As with most endeavours that ended up on screen or with a live audience, as little pipsqueaks ekasi circa the late '90s and early 2000s we were none the wiser to the dramatic machinations behind World Wrestling Entertainment (WWE), known as the World Wrestling Federation in those days.
Yes, we watched Days and Bold, but we did not look upon wrestling as a dramatic undertaking. No sir, that was where we redeemed our manhood.
Alas, we should have known better. The WWE was careful to refer to its business as Sports Entertainment, and the monologues and plot twists that preceded some of the biggest bouts were rife with extensive scheming on the part of the writing team.
On the screen, we saw our heroes and sportsmen, but they were essentially carefully crafted characters designed to move the narrative forward. Little did we know that this was beyond athletic ability, but a whole package created to either endear the character to the audience or antagonise them to the last degree.
In wrestling terms, the 'heel' is the guy we love to hate. Wikipedia describes the 'heel' as "a wrestler who portrays a villain or a 'bad guy' and acts as an antagonist to the faces, who are the heroic protagonist or 'good guy' characters". These guys were athletes that performed lines in front of a live audience night in night out.
Nonetheless, we behaved accordingly and supported those portrayed as the good guys even though there were groups more in sync with our lived experience and shared historical links.
For instance, we supported a bunch of long-haired punk rocker bums known as D-Generation X or DX. Their members included Shawn Michaels, Triple H, Chyna, Rick Rude, X-Pac and The New Age Outlaws which featured the Road Dogg and Billy Gunn. Long hair and tights was the vibe.
In hindsight, we should have supported the Nation of Domination, a Black Power fist-raising assembly of bad men.
Early members were Farooq, D'Low Brown and PG-13 (a tag team consisting of J.C. Ice and Wolfie D). Additional members included Kareem Olajuwon, Sir Mohammad, Elijah, Brakkus, Shaquille Ali, Randy X, and Queen Moisha. Later on, they would be joined by Rocky Maivia/The Rock and "the world's strongest man", Mark Henry.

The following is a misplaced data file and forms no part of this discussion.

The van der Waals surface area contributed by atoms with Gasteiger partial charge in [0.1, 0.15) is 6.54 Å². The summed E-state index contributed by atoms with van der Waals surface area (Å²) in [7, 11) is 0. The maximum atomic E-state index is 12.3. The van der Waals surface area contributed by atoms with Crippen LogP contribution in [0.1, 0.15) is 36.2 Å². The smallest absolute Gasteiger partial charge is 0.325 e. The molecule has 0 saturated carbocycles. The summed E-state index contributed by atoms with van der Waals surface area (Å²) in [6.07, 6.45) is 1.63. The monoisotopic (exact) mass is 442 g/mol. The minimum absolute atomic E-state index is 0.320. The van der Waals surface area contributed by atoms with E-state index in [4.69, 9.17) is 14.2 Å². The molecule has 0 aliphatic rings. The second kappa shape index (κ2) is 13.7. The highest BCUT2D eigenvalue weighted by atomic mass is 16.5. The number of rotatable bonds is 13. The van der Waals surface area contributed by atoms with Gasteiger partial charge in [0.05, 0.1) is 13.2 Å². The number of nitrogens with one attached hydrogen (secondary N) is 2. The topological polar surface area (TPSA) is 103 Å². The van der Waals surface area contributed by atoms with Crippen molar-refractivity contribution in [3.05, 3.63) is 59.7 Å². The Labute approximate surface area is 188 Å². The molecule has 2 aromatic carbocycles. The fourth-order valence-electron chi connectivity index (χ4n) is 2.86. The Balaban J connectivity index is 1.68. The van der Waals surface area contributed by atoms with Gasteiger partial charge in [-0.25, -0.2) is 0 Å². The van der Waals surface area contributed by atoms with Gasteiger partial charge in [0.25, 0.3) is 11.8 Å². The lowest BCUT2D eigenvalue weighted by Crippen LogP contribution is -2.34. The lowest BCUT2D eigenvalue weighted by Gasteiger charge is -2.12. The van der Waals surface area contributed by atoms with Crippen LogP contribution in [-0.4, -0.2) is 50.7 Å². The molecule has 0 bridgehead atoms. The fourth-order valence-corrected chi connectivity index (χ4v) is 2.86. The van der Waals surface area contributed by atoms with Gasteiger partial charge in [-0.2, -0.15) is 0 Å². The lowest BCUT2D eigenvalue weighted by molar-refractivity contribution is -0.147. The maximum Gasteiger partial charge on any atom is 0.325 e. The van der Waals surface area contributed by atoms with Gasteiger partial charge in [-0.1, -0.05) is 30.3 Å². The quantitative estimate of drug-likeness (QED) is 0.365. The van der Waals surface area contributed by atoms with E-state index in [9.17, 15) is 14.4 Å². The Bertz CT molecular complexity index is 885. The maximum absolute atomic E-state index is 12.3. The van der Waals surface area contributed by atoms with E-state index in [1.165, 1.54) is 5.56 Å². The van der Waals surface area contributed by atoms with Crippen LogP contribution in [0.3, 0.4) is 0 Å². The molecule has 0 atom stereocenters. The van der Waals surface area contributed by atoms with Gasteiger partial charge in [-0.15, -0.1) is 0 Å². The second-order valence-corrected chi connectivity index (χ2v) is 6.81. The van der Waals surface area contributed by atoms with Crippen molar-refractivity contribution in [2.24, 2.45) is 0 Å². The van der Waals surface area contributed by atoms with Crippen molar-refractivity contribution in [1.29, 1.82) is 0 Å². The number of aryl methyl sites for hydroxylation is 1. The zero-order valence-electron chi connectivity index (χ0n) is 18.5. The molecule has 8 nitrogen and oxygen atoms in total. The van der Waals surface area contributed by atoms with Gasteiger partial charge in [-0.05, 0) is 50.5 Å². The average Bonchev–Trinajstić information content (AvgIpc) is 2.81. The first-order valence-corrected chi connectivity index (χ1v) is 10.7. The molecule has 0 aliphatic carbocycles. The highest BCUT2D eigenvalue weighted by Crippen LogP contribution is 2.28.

They were fashioned as a Pro-Black Militant Faction and were essentially a composite of The Black Panther Party, Malcolm X, and the Nation of Islam.
The Rock stood out and oozed a charismatic weirdness about him and was often content to play the role of the heel in the world of professional wrestling. The writers, who had a knack for institutional storylines, began to notice The Rock's potential and devised means to up the stakes.
The Rock would abandon (sell-out) the brotherhood and join The Corporation in a move designed to further his ambition of becoming a world champion. The Corporation was led by the McMahon family and was characterised by an authoritarian and corrupt attitude towards more rebellious wrestlers. Their supporting cast was referred to as The Corporate Stooges, Gerald Brisco and Pat Patterson, WWF Commissioner, Slaughter and enforcer Big Boss Man.
They later joined forces with The Rock, who was The Corporation's proclaimed "Crown Jewel" (and whom they helped win the Championship at Survivor Series).
Once again, The Rock stood out and eventually left The Corporation to become a solo act, thus began his journey from being a heel to a hero. The dramatics increased and his catchphrases were echoed from Tampa, Florida to Nkowankowa, Limpopo Province. We could "smell what The Rock was cooking", and we bowed down to "the most electrifying man in sports entertainment".
So big was The Rock's antics they named a show after one of his signature moves, Smackdown. He would later venture into the world of film and we followed suit. We have since become more critical of his acting acumen, perhaps unfairly so because little is required from action stars.
Although the WWE stage runs the great risk of typecasting its performers, The Rock's character has had an eventful story arc that has secured him a position as one of the greatest professional wrestlers of all time. The People's Champion.
- You can catch Dwayne 'The Rock' Johnson – currently the highest-paid actor on earth, according to Forbes – on his series Ballers, on Showmax (which also has several of his films available for streaming)
- WWE is on DStv channel 128, 24 hours a day